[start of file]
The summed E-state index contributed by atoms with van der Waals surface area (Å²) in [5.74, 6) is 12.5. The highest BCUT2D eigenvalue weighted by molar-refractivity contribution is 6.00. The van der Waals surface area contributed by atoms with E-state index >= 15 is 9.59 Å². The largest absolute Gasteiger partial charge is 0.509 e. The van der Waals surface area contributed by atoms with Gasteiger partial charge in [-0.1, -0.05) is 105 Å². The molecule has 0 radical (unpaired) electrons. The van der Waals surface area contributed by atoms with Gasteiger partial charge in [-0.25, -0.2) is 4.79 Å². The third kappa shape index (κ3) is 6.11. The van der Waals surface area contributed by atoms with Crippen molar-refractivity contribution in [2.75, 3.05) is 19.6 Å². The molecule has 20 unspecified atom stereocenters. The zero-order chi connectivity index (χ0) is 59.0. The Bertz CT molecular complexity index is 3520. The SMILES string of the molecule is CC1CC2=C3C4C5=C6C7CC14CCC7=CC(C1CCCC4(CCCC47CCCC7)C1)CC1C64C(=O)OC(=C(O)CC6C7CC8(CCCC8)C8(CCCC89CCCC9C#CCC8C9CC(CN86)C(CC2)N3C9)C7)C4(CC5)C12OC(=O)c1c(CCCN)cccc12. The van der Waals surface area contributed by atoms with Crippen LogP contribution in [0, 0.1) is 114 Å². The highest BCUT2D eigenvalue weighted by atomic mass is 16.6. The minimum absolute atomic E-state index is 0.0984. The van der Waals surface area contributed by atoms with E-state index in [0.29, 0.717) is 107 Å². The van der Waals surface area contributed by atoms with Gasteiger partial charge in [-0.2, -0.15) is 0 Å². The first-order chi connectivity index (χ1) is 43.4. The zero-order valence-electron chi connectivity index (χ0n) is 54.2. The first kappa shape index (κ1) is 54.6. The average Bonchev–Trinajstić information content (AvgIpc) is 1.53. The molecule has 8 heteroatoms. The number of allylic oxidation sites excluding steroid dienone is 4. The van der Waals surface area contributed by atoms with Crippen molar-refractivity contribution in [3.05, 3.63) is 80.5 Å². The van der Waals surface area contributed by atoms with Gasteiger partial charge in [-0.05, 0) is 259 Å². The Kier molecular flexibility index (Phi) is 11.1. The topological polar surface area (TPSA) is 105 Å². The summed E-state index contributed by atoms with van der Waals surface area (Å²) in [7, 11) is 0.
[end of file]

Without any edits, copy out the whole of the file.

The summed E-state index contributed by atoms with van der Waals surface area (Å²) in [5.74, 6) is 12.5. The highest BCUT2D eigenvalue weighted by molar-refractivity contribution is 6.00. The van der Waals surface area contributed by atoms with E-state index >= 15 is 9.59 Å². The largest absolute Gasteiger partial charge is 0.509 e. The van der Waals surface area contributed by atoms with Gasteiger partial charge in [-0.1, -0.05) is 105 Å². The molecule has 0 radical (unpaired) electrons. The van der Waals surface area contributed by atoms with Gasteiger partial charge in [-0.25, -0.2) is 4.79 Å². The third kappa shape index (κ3) is 6.11. The van der Waals surface area contributed by atoms with Crippen molar-refractivity contribution in [2.75, 3.05) is 19.6 Å². The molecule has 20 unspecified atom stereocenters. The zero-order chi connectivity index (χ0) is 59.0. The Bertz CT molecular complexity index is 3520. The SMILES string of the molecule is CC1CC2=C3C4C5=C6C7CC14CCC7=CC(C1CCCC4(CCCC47CCCC7)C1)CC1C64C(=O)OC(=C(O)CC6C7CC8(CCCC8)C8(CCCC89CCCC9C#CCC8C9CC(CN86)C(CC2)N3C9)C7)C4(CC5)C12OC(=O)c1c(CCCN)cccc12. The van der Waals surface area contributed by atoms with Crippen LogP contribution in [0, 0.1) is 114 Å². The highest BCUT2D eigenvalue weighted by atomic mass is 16.6. The minimum absolute atomic E-state index is 0.0984. The van der Waals surface area contributed by atoms with E-state index in [0.29, 0.717) is 107 Å². The van der Waals surface area contributed by atoms with Gasteiger partial charge in [-0.2, -0.15) is 0 Å². The first-order chi connectivity index (χ1) is 43.4. The zero-order valence-electron chi connectivity index (χ0n) is 54.2. The first kappa shape index (κ1) is 54.6. The average Bonchev–Trinajstić information content (AvgIpc) is 1.53. The molecule has 8 heteroatoms. The number of allylic oxidation sites excluding steroid dienone is 4. The van der Waals surface area contributed by atoms with Crippen molar-refractivity contribution in [3.05, 3.63) is 80.5 Å². The van der Waals surface area contributed by atoms with Gasteiger partial charge in [-0.05, 0) is 259 Å². The Kier molecular flexibility index (Phi) is 11.1. The topological polar surface area (TPSA) is 105 Å². The summed E-state index contributed by atoms with van der Waals surface area (Å²) in [7, 11) is 0.